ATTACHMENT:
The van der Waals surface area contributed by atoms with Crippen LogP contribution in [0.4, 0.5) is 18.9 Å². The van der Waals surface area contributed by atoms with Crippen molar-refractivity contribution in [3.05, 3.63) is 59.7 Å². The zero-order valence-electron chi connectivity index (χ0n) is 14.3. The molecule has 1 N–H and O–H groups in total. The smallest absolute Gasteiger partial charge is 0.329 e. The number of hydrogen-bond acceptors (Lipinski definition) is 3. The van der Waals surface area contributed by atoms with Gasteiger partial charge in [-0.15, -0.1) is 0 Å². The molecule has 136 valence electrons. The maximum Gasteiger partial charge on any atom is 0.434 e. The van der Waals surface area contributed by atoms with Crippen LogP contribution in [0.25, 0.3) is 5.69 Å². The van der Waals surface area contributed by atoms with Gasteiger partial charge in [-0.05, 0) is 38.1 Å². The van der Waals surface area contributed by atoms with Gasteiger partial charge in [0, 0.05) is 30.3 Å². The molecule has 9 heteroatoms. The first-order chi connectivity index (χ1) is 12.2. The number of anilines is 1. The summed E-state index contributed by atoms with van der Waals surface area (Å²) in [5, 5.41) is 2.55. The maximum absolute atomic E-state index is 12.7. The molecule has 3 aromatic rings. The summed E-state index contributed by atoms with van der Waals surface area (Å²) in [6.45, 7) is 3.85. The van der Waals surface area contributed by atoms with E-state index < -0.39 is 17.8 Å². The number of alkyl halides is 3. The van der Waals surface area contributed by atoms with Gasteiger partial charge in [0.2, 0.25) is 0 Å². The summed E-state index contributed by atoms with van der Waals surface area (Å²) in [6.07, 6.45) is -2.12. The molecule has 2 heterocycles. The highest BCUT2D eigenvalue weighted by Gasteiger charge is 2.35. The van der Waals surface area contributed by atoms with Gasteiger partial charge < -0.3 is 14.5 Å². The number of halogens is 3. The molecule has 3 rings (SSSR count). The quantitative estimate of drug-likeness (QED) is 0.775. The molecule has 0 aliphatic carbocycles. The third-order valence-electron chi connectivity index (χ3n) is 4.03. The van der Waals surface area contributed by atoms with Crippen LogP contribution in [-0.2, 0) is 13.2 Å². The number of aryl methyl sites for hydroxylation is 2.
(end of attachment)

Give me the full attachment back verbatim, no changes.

The van der Waals surface area contributed by atoms with Crippen LogP contribution in [0.4, 0.5) is 18.9 Å². The van der Waals surface area contributed by atoms with Crippen molar-refractivity contribution in [3.05, 3.63) is 59.7 Å². The zero-order valence-electron chi connectivity index (χ0n) is 14.3. The molecule has 1 N–H and O–H groups in total. The smallest absolute Gasteiger partial charge is 0.329 e. The number of hydrogen-bond acceptors (Lipinski definition) is 3. The van der Waals surface area contributed by atoms with Gasteiger partial charge in [-0.15, -0.1) is 0 Å². The molecule has 136 valence electrons. The maximum Gasteiger partial charge on any atom is 0.434 e. The van der Waals surface area contributed by atoms with Crippen LogP contribution in [0.25, 0.3) is 5.69 Å². The van der Waals surface area contributed by atoms with Gasteiger partial charge in [-0.05, 0) is 38.1 Å². The van der Waals surface area contributed by atoms with Gasteiger partial charge in [0, 0.05) is 30.3 Å². The molecule has 9 heteroatoms. The first-order chi connectivity index (χ1) is 12.2. The number of anilines is 1. The summed E-state index contributed by atoms with van der Waals surface area (Å²) in [5, 5.41) is 2.55. The maximum absolute atomic E-state index is 12.7. The molecule has 3 aromatic rings. The summed E-state index contributed by atoms with van der Waals surface area (Å²) in [6.45, 7) is 3.85. The van der Waals surface area contributed by atoms with E-state index < -0.39 is 17.8 Å². The number of alkyl halides is 3. The van der Waals surface area contributed by atoms with Gasteiger partial charge in [0.2, 0.25) is 0 Å². The summed E-state index contributed by atoms with van der Waals surface area (Å²) in [6.07, 6.45) is -2.12. The molecule has 2 heterocycles. The highest BCUT2D eigenvalue weighted by Gasteiger charge is 2.35. The van der Waals surface area contributed by atoms with Gasteiger partial charge < -0.3 is 14.5 Å². The number of halogens is 3. The molecule has 3 rings (SSSR count). The quantitative estimate of drug-likeness (QED) is 0.775. The molecule has 0 aliphatic carbocycles. The third-order valence-electron chi connectivity index (χ3n) is 4.03. The van der Waals surface area contributed by atoms with Crippen LogP contribution in [-0.2, 0) is 13.2 Å². The number of aryl methyl sites for hydroxylation is 2.